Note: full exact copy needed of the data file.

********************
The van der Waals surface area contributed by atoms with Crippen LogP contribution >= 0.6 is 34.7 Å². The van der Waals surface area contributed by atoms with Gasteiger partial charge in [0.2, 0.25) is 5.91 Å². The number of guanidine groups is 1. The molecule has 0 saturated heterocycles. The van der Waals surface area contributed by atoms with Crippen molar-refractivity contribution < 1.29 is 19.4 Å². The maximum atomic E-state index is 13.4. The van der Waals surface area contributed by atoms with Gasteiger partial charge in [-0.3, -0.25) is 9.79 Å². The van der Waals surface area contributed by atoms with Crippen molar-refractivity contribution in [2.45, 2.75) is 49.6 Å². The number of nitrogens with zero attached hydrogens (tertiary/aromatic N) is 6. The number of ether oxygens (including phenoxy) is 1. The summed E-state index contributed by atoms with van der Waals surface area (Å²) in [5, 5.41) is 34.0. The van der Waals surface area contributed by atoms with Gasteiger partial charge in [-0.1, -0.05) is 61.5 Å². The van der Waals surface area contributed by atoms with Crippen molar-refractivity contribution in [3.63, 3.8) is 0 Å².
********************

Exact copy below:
The van der Waals surface area contributed by atoms with Crippen LogP contribution >= 0.6 is 34.7 Å². The van der Waals surface area contributed by atoms with Gasteiger partial charge in [0.2, 0.25) is 5.91 Å². The number of guanidine groups is 1. The molecule has 0 saturated heterocycles. The van der Waals surface area contributed by atoms with Crippen molar-refractivity contribution < 1.29 is 19.4 Å². The maximum atomic E-state index is 13.4. The van der Waals surface area contributed by atoms with Gasteiger partial charge in [-0.3, -0.25) is 9.79 Å². The van der Waals surface area contributed by atoms with Crippen molar-refractivity contribution in [2.45, 2.75) is 49.6 Å². The number of nitrogens with zero attached hydrogens (tertiary/aromatic N) is 6. The number of ether oxygens (including phenoxy) is 1. The summed E-state index contributed by atoms with van der Waals surface area (Å²) in [5, 5.41) is 34.0. The van der Waals surface area contributed by atoms with Gasteiger partial charge in [-0.1, -0.05) is 61.5 Å². The van der Waals surface area contributed by atoms with Crippen molar-refractivity contribution in [3.63, 3.8) is 0 Å².